levelling up

Innovations in education seen during the coronavirus pandemic such as blended learning should have a “lasting impact” beyond the next two years, the education secretary has said.

Gavin Williamson told a webinar organised by the Foundation for Education Development this morning that the pandemic had presented an “opportunity to make the changes that need to be made” to improve the education system.

As we move out of this, we have to use this as an opportunity to make the changes that need to be made

The schools community was forced to adapt quickly following the decision to partially close settings in March, with leaders forced to find ways to continue to educate millions of children remotely.

The scramble for solutions led to the creation of online learning platforms like the Oak National Academy, which received government funding to scale its model up.

As the government’s attention has turned to the return of pupils to schools and learning lost during the pandemic, other initiatives have emerged, including the DfE-funded National Tutoring Programmme.

During today’s webinar, which was convened to celebrate 150 years of state education, Williamson said he hoped future generations would look back on the “resilience, resourcefulness and ingenuity” shown by educators “in the most extreme of circumstances”.

“As we move out of this, we have to use this as an opportunity to make the changes that need to be made, to make sure that our education system is stronger for the future than it has been in the past,” he said.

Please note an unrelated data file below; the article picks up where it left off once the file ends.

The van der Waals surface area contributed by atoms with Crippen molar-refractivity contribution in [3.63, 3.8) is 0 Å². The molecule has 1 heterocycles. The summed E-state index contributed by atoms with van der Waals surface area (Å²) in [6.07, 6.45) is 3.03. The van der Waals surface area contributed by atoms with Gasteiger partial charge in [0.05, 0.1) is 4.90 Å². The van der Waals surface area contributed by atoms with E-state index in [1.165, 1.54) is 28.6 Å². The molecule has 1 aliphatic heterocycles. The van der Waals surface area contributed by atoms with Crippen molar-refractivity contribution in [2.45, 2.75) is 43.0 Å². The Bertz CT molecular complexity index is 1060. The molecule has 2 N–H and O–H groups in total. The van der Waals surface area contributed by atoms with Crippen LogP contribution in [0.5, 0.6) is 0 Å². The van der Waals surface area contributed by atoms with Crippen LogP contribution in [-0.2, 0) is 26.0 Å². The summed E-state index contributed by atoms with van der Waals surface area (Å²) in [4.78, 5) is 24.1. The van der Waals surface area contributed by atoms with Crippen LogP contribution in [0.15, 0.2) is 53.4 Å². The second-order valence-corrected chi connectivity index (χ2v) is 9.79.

Williamson said the pandemic had seen “new ideas emerge”, such as “new platforms, new ways of teaching, new ways of being able to ensure that children from whatever background are able to benefit”. He mentioned blended learning and singled out Oak and the NTP – two government backed schemes – for praise.

“All of these ideas will hopefully have a lasting impact not just for the next year or the next two years, but will have a lasting impact on the education of our children and make it better, make sure that they get more out of it,” he continued.

“Education should never be about standing still. It should never be saying that we’ve got everything right and therefore do not need to change. We should always be looking at how we can innovate, how we can reform, how we can drive change that will benefit children. That is what we are going to be doing as we come out of Covid.”

It comes after the government announced it would continue to fund the Oak National Academy to the tune of £4.3 million this year.